Trump: For the love of Putin
The latest revelations about Russia and President Trump’s campaign are useful because they might help unravel the mystery that has always been at the center of this story. Why has Trump had such a rosy attitude toward Russia and President Vladimir Putin? It is such an unusual position for Trump that it begs for some kind of explanation.
Unlike on domestic policy, where he has wandered all over the political map, on foreign policy, Trump has held clear and consistent views for three decades. In 1987, in his first major statement on public policy, he took out an ad in several newspapers that began, “For decades, Japan and other nations have been taking advantage of the United States.” In the ad, he also excoriated “Saudi Arabia, a country whose very existence is in the hands of the United States,” and other “allies who won’t help.”
This is Trump’s worldview, and he has never wavered from it. He has added countries to the roster of rogues, most recently China and Mexico. On the former, he wrote in his presidential campaign book, “There are people who wish I wouldn’t refer to China as our enemy. But that’s exactly what they are.” During the campaign, he said: “We can’t continue to allow China to rape our country.” A few months before announcing his candidacy, he tweeted, “I want nothing to do with Mexico other than to build an impenetrable WALL and stop them from ripping off U.S.”
Trump is what historian Walter Russell Mead calls a “Jacksonian” on foreign policy (after Andrew Jackson), someone deeply skeptical and instinctively hostile toward other nations and their leaders, who believes in a fortress America that minds its own business and, if disturbed, would “bomb the s---” out of its adversaries and then retreat back to its homeland.
This was Trump’s basic attitude toward the world, except for Russia and Putin. Ten years ago, when Russian money was pouring into the West, Trump began praising the country and its leader: “Look at Putin . . . he’s doing a great job in rebuilding the image of Russia and also rebuilding Russia period.” In 2013, Putin wrote an op-ed in the New York Times to try to dissuade the Obama administration from responding to the Syrian government’s use of chemical weapons. In it, he argued that the poison gas was actually used by the Syrian opposition to trick Washington into attacking the regime. Trump’s reaction was lyrical. “I thought it was an amazingly well-written . . . letter. . . . I think he wants to become the world’s leader, and right now he’s doing that.”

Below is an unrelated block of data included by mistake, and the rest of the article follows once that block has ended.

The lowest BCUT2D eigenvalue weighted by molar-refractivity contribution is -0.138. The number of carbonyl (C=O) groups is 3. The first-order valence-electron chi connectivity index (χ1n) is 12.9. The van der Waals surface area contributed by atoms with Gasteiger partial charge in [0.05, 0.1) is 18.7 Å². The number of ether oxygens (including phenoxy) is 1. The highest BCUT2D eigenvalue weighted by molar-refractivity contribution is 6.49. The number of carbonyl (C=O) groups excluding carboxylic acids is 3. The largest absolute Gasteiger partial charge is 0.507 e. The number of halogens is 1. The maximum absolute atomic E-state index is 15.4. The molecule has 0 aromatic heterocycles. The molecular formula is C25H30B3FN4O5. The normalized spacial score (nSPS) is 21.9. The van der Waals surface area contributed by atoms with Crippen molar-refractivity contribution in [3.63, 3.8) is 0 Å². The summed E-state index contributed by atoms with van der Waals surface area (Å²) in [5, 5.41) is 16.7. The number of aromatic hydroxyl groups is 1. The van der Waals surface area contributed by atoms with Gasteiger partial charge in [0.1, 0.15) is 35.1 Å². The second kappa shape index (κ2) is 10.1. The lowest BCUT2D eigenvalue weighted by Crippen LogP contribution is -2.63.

Trump so admired Putin that he imagined that the two of them had met, making some variation of that false claim at least five times in public, and playing down any criticisms of him. “In all fairness to Putin, you’re saying he killed people. I haven’t seen that,” he said in 2015. “Have you been able to prove that?” When confronted on this again earlier this year, he dismissed it, saying, “We’ve got a lot of killers. What, you think our country’s so innocent?” Trump could not have been making these excuses for any political advantage. The Republican Party was instinctively hostile toward Russia, though in a sign of shifting U.S. alignments, Republicans today have a more favorable view of Putin than Democrats by 20 points.
“There’s nothing I can think of that I’d rather do than have Russia friendly,” Trump declared at a news conference last July. His campaign seemed to follow this idea. He appointed as a top foreign policy adviser Michael Flynn, a man who had pronounced pro-Russian leanings and, we now know, had been paid by the Russian government. Paul Manafort, who was for a while the head of Trump’s campaign, received millions of dollars from Ukraine’s pro-Russia party. During the Republican convention, there was a very unusual watering down of hawkish language on Russia’s invasion of Ukraine. And once elected, Trump chose as his secretary of state Rex Tillerson, who had been awarded one of Russia’s highest honors for foreigners and had a “very close relationship” with Putin. Finally, there are the repeated contacts between members of Trump’s campaign and family with key Russian officials and nationals, which again appear to be unique to Russia.
It is possible that there are benign explanations for all of this. Perhaps Trump just admires Putin as a leader. Perhaps he has bought in to the worldview of his senior adviser Stephen K. Bannon, in which Russia is not an ideological foe but a cultural friend, a white Christian country battling swarthy Muslims. But perhaps there is some other explanation for this decade-long fawning over Russia and its leader. This is the puzzle now at the heart of the Trump presidency that special counsel Robert S. Mueller III will undoubtedly try to solve.
(c) 2017, Washington Post Writers Group